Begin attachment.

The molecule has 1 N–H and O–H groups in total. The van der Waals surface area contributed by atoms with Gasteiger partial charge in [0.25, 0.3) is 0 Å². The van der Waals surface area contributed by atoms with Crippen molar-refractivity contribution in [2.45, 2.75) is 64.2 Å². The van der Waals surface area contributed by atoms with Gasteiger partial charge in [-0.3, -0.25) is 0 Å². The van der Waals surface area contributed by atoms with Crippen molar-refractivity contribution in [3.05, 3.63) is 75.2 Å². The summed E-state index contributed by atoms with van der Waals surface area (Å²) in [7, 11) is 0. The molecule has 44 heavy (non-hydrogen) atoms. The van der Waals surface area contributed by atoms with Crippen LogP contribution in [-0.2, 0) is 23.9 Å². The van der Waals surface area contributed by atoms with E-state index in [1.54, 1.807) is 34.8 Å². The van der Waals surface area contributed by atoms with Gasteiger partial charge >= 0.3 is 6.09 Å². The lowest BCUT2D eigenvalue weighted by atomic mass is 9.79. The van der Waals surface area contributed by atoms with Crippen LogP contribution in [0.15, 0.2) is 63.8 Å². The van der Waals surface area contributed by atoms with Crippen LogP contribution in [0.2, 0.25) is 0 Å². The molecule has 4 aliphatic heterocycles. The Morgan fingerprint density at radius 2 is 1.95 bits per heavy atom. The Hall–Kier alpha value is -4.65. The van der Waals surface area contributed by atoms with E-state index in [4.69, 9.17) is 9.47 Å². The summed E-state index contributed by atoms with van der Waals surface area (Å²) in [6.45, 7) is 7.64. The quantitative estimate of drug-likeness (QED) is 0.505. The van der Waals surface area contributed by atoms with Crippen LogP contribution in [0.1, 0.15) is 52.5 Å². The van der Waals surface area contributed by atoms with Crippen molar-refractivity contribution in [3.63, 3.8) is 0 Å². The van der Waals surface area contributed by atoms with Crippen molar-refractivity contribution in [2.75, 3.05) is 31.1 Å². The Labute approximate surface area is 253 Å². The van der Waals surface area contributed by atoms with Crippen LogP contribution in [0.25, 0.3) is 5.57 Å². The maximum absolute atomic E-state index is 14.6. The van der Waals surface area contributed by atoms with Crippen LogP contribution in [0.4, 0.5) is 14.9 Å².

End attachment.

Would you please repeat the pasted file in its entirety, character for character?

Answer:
The molecule has 1 N–H and O–H groups in total. The van der Waals surface area contributed by atoms with Gasteiger partial charge in [0.25, 0.3) is 0 Å². The van der Waals surface area contributed by atoms with Crippen molar-refractivity contribution in [2.45, 2.75) is 64.2 Å². The van der Waals surface area contributed by atoms with Gasteiger partial charge in [-0.3, -0.25) is 0 Å². The van der Waals surface area contributed by atoms with Crippen molar-refractivity contribution in [3.05, 3.63) is 75.2 Å². The summed E-state index contributed by atoms with van der Waals surface area (Å²) in [7, 11) is 0. The molecule has 44 heavy (non-hydrogen) atoms. The van der Waals surface area contributed by atoms with Crippen LogP contribution in [-0.2, 0) is 23.9 Å². The van der Waals surface area contributed by atoms with E-state index in [1.54, 1.807) is 34.8 Å². The van der Waals surface area contributed by atoms with Gasteiger partial charge >= 0.3 is 6.09 Å². The lowest BCUT2D eigenvalue weighted by atomic mass is 9.79. The van der Waals surface area contributed by atoms with Crippen LogP contribution in [0.15, 0.2) is 63.8 Å². The van der Waals surface area contributed by atoms with Crippen LogP contribution in [0.2, 0.25) is 0 Å². The molecule has 4 aliphatic heterocycles. The Morgan fingerprint density at radius 2 is 1.95 bits per heavy atom. The Hall–Kier alpha value is -4.65. The van der Waals surface area contributed by atoms with E-state index in [4.69, 9.17) is 9.47 Å². The summed E-state index contributed by atoms with van der Waals surface area (Å²) in [6.45, 7) is 7.64. The quantitative estimate of drug-likeness (QED) is 0.505. The van der Waals surface area contributed by atoms with Crippen LogP contribution in [0.1, 0.15) is 52.5 Å². The van der Waals surface area contributed by atoms with Crippen molar-refractivity contribution in [3.63, 3.8) is 0 Å². The van der Waals surface area contributed by atoms with Crippen molar-refractivity contribution in [2.75, 3.05) is 31.1 Å². The Labute approximate surface area is 253 Å². The van der Waals surface area contributed by atoms with Crippen LogP contribution in [0.25, 0.3) is 5.57 Å². The maximum absolute atomic E-state index is 14.6. The van der Waals surface area contributed by atoms with Crippen LogP contribution in [0.4, 0.5) is 14.9 Å².